Encyclopedia of Fantasy (1997)
Barthelme, Donald

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(1931-1989) US writer whose short stories, for which he remains best known, are unduly constricted – and indeed betrayed – if treated as Fantasy. His short work was first assembled in several individual collections: Come Back, Dr Caligari (coll 1964); Unspeakable Practices, Unnatural Acts (coll 1968); City Life (coll 1970); Sadness (coll 1972); Guilty Pleasures (coll 1974), published as nonfiction; Amateurs (coll 1976); Great Days (coll 1979); and Overnight to Many Distant Cities (coll 1983). Two compilations, each containing some new stories, were Sixty Stories (coll 1981) and Forty Stories (coll 1987). The Teachings of Don B. (coll 1992) ed Kim Herzinger assembles mostly uncollected material.

Of more direct fantasy interest are three of DB's four novels. Snow White (1967) is a Revisionist Fantasy in which the Snow White tale is subjected to a ruthless (and hilarious) secularization, with absurdist Timeslips working to pile Anachronism upon anachronism. The Dead Father (1975) gravely parodies the Quests common to fantasy narratives, as those who survive the death of the vast eponymous patriarch struggle to deliver his bier to a resting place; a fictional Book, A Manual for Sons, is inserted passim. The King (1990) places various actors out of the Matter of Britain into the heart of World War II, where they behave with exemplary (though dizzied) rectitude.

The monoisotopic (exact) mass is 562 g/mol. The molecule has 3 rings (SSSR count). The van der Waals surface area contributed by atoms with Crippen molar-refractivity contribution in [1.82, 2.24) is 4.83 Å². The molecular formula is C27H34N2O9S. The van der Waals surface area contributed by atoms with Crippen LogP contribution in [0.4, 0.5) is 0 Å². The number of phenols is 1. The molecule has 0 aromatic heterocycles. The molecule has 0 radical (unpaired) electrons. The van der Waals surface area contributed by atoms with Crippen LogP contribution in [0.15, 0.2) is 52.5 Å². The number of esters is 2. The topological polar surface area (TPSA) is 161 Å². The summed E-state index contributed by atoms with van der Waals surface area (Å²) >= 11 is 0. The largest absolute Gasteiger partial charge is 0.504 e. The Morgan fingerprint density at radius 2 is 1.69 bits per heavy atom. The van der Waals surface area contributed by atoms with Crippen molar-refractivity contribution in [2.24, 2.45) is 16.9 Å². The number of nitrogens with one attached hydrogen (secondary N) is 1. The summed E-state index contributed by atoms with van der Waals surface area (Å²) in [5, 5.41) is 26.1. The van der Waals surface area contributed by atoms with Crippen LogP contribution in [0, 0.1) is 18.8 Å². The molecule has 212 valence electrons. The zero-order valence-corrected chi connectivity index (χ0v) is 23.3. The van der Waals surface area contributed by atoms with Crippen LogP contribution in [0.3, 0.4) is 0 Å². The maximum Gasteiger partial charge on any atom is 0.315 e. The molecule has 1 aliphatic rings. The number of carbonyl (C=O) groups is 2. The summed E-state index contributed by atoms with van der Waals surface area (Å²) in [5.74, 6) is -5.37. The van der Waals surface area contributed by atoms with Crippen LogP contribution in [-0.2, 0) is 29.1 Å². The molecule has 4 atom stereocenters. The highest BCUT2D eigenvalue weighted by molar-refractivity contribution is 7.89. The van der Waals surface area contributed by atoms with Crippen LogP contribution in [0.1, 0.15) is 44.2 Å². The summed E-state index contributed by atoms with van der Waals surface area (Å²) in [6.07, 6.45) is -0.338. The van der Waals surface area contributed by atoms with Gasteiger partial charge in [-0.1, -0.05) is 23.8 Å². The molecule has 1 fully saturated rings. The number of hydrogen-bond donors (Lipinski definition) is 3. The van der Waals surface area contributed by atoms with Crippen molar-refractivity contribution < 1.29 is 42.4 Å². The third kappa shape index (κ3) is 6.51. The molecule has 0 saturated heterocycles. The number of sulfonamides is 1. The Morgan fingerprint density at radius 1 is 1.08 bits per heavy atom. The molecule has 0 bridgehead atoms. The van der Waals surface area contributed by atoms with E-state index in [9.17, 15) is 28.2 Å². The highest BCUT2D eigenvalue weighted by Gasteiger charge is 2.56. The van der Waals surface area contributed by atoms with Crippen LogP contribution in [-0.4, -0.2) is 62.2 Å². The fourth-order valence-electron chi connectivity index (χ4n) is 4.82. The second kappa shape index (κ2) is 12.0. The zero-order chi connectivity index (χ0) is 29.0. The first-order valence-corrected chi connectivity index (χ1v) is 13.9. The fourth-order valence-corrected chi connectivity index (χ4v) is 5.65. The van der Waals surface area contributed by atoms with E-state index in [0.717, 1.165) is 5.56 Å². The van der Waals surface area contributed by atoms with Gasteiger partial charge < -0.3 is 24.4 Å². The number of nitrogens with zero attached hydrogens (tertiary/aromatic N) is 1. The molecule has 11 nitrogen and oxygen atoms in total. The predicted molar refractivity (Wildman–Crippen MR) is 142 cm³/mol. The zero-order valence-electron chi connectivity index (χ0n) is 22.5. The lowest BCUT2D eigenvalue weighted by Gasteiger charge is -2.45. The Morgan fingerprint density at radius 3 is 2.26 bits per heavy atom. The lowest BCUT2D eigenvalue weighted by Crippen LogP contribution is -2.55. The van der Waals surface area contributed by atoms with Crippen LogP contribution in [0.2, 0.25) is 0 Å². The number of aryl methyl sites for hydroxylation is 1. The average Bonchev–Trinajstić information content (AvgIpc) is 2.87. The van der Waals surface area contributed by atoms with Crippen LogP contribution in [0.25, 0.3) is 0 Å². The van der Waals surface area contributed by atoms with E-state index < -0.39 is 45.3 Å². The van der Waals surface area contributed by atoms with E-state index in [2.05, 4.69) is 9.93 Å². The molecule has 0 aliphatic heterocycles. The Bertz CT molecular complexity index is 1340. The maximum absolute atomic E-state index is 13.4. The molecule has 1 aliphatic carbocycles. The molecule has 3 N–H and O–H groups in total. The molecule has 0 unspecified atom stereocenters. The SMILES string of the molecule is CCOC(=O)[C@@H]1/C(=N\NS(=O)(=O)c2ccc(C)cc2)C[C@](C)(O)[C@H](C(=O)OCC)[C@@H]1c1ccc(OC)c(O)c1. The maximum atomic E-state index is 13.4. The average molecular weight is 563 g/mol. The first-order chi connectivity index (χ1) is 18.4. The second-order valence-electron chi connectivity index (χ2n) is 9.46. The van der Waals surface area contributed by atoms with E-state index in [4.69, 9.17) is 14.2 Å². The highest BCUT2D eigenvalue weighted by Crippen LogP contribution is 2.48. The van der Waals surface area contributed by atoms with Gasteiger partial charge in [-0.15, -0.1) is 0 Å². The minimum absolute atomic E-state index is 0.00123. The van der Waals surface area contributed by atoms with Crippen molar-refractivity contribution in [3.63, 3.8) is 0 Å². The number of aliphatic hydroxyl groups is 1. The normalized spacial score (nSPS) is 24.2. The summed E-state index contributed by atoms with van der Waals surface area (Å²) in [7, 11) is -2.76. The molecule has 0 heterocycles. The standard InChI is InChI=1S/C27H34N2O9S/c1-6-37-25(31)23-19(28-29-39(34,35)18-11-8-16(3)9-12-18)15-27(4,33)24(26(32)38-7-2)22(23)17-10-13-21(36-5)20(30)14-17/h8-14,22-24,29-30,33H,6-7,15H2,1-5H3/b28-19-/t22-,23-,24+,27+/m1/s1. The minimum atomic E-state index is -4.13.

DB's value as a fantasy writer is greatest as a marker of boundaries. [JC]

other works: The Slightly Irregular Fire Engine (1971 chap), for younger children; Paradise (1986), associational.

Donald Barthelme


This entry is taken from the Encyclopedia of Fantasy (1997) edited by John Clute and John Grant. It is provided as a reference and resource for users of the SF Encyclopedia, but apart from possible small corrections has not been updated.